Here’s a video that I created for a client a few months ago that serves to illustrate a persuasive structure for any type of presentation, email, letter, phone call, etc. It’s only two minutes long (that was actually a requirement).
The presentation was a key element of a larger package that secured a $400K grant. Tecterra was the funding organization (the “client” in this case). There were four grants available and over 70 contenders.
Hopefully, you can pick out the key elements in the structure. They can be subtle, because you want the presentation to flow.
First, start with what your audience knows. Usually it centres around the problem. That’s usually the one thing we can all relate to—the thing that’s making us Read More …
If you’re in any type of persuasive situation (presentation or not), you have to control the narrative—the story. Your story has to be the most compelling one. If you simply attack the existing narrative, your chances of winning are slim.
In sports, any team that plays only defense won’t win. You need to play offense, as well as defense. That’s a key lesson of sports.
I’ve been working with a group of scientists and engineers who are adamant about discrediting the current manmade warming theory. After all, it’s a scam and simply doesn’t survive any type of true analytical thinking. The solar system creates the climate on Earth and man is not in control of anything. Sorry!
I often work with groups that are in the technical, engineering, or science fields. I refer to them as “left-brain thinkers.” There’s certainly nothing wrong with that. They’re detail oriented and that’s great! Because without them, we’d likely have far fewer advances in civilization.
However, in presentations, detail-oriented-thinking is usually detrimental to getting your message across. Audiences can’t handle detail—certainly not at one sitting.
Each of the above groups tends to create a very long list of points they want communicate and chock their presentations full of facts and numbers. They’re never happy with three key points under a central theme—they’re always coming up with more and more points …
Take a lesson from the political realm. Political teams come up with one message and hammer Read More …
Lately, I’ve been finding more eyes glazing over than usual when ask about presentation strategy. The question I ask is the title of this article.
Or there’s a tone of bewilderment, accompanied by the question, “Why do I even need one?”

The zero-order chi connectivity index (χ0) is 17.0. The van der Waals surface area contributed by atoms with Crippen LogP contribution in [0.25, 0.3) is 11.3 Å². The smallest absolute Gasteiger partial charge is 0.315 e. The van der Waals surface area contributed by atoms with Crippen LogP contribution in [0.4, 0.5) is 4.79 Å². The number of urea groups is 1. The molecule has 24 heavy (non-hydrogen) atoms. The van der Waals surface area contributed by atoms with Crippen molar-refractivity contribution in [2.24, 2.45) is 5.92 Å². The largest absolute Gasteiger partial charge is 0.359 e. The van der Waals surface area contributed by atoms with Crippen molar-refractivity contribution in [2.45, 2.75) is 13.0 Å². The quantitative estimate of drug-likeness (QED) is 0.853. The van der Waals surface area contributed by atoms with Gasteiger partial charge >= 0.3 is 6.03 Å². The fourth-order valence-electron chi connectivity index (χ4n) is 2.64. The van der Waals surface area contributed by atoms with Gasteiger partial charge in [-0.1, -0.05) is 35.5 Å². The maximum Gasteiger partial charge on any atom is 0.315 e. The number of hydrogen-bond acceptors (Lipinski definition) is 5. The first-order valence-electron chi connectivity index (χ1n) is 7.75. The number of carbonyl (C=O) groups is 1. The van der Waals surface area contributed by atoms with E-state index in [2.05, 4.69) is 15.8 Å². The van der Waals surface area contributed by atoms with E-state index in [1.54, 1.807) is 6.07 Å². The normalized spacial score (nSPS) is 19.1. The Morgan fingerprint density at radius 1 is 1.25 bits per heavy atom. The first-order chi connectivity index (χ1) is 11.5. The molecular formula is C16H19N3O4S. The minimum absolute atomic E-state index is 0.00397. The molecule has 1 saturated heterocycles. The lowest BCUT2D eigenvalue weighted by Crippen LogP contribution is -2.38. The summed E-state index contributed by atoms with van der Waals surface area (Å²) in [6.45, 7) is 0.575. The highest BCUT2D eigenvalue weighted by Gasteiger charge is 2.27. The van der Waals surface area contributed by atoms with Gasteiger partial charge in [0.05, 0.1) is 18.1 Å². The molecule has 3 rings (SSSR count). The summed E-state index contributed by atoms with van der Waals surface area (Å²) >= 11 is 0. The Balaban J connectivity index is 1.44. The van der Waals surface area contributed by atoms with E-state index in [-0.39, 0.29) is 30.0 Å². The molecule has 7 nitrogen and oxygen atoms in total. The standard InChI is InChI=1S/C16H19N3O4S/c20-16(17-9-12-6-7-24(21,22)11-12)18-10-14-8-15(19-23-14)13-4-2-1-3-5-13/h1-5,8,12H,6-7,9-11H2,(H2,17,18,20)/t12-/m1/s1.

In truth, maybe you don’t. If you’re delivering a presentation that’s main purpose is to impart information and has no other goal, you probably don’t. But with a persuasive presentation, your strategy is key.
Your strategy is the most important contributor to your success.
Persuasive presentations are sales presentations. They’re corporate presentations designed to change behaviors, or attitudes. They’re any presentation with an objective of getting someone to do, think, or believe something after the presentation is over.
The most important element in determining success (other than structure, content, and delivery), is strategy. Now, you might be thinking, “Well then, strategy is a very small part of ‘the mix’ then.” No, not at all. Read More …
Never in history have we been bombarded on a daily basis with so much information. Much of it comes in the form of distractions.
You know what I’m talking about: Emails, cell phones, texting; we’re bounced around all day long between one snippet of information and another.
Little work of any import happens in such an environment. But that’s reality for most of the workday. And it’s tiring. I don’t have to tell you that.
We’re bombarded with snippets of information hourly.
It’s no different in a presentation situation. You may think you have the attention of a cohesive group in an “out-of-the-line-of-fire” conference room, but it’s rarely “undivided.” Minds don’t automatically shut themselves off from outside issues when the eyes are focused on a lectern.
In order to have an impact, you have to capture the imagination. You must do it in a way that not only “sticks,” but lodges your message between the appropriate grey cells and resonates for a much longer period than the presentation itself (at the very least)!
Here are some basic principles to keep in mind when you create your next important presentation. Read More …